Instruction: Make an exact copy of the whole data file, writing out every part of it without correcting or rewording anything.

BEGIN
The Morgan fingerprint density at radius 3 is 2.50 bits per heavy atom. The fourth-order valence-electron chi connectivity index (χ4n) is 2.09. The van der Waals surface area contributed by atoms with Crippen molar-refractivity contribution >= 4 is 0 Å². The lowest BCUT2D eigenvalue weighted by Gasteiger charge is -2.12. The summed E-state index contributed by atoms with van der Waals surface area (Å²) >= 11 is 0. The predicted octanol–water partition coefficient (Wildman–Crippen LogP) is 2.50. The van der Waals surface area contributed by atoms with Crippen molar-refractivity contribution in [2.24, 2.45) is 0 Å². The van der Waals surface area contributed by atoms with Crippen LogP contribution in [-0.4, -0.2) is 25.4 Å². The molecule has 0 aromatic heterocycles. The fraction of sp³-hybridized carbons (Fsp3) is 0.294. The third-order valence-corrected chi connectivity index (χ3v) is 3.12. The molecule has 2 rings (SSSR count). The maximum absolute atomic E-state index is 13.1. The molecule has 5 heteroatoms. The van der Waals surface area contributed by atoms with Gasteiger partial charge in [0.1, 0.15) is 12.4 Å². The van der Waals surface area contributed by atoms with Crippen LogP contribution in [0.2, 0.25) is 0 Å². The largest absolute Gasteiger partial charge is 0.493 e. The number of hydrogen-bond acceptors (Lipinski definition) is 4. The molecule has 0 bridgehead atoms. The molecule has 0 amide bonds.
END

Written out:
The Morgan fingerprint density at radius 3 is 2.50 bits per heavy atom. The fourth-order valence-electron chi connectivity index (χ4n) is 2.09. The van der Waals surface area contributed by atoms with Crippen molar-refractivity contribution >= 4 is 0 Å². The lowest BCUT2D eigenvalue weighted by Gasteiger charge is -2.12. The summed E-state index contributed by atoms with van der Waals surface area (Å²) >= 11 is 0. The predicted octanol–water partition coefficient (Wildman–Crippen LogP) is 2.50. The van der Waals surface area contributed by atoms with Crippen molar-refractivity contribution in [2.24, 2.45) is 0 Å². The van der Waals surface area contributed by atoms with Crippen LogP contribution in [-0.4, -0.2) is 25.4 Å². The molecule has 0 aromatic heterocycles. The fraction of sp³-hybridized carbons (Fsp3) is 0.294. The third-order valence-corrected chi connectivity index (χ3v) is 3.12. The molecule has 2 rings (SSSR count). The maximum absolute atomic E-state index is 13.1. The molecule has 5 heteroatoms. The van der Waals surface area contributed by atoms with Gasteiger partial charge in [0.1, 0.15) is 12.4 Å². The van der Waals surface area contributed by atoms with Crippen LogP contribution in [0.2, 0.25) is 0 Å². The largest absolute Gasteiger partial charge is 0.493 e. The number of hydrogen-bond acceptors (Lipinski definition) is 4. The molecule has 0 bridgehead atoms. The molecule has 0 amide bonds.